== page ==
Giant dust storm hits Australia causing health scare
Sydney : A giant dust storm has blanketed communities across southeast Australia turning skies orange and raising concerns about air quality, with authorities issuing a public health alert here on Thursday.
The 500 km-wide dust band has started to reach the city, the BBC reported.
Many regions elsewhere in New South Wales (NSW) have had poor visibility.
Authorities said the storm has been driven by strong winds picking up dry soil. The problem has been exacerbated by a drought that has affected NSW since August, according to Australia's Bureau of Meteorology.
Health officials have urged people to stay indoors, particularly children, older people and those with respiratory problems.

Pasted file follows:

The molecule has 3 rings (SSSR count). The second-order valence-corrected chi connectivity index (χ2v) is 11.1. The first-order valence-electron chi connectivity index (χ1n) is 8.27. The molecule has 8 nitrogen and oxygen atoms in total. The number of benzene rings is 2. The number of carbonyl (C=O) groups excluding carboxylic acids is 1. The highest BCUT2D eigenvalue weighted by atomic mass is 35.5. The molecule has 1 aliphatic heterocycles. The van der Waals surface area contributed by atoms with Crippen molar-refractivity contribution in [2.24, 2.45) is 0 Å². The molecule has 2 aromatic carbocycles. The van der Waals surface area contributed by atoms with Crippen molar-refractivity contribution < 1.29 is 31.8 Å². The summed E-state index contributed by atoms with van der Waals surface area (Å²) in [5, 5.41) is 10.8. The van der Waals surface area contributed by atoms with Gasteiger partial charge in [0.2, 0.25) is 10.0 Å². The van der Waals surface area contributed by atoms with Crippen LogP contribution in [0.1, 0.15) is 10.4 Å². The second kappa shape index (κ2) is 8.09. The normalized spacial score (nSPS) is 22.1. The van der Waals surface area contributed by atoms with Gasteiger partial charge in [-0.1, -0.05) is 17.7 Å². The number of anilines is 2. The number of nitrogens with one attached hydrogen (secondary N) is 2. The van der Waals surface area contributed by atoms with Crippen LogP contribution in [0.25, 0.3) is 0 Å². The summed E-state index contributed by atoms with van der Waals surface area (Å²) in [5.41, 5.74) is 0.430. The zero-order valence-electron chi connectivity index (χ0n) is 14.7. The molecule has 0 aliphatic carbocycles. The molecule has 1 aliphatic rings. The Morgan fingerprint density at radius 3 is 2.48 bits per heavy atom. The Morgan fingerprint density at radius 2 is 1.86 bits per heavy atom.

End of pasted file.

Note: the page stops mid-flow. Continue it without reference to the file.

A resident in Broken Hill, a town 1,100km west of Sydney, said the dust had lingered for hours on Wednesday.
"You walked outside and it was in your eyes and it was just a gritty feeling," Matt Whitlum told the BBC.
"The winds were so strong that you had to hold the car door open or it would just slam back into your face."
The Met said it was not yet clear how severely the dust storm would affect Sydney.
A similar intense dust storm had blanketed the city in 2009, leaving hundreds of people suffering from breathing difficulties, and grounding flights.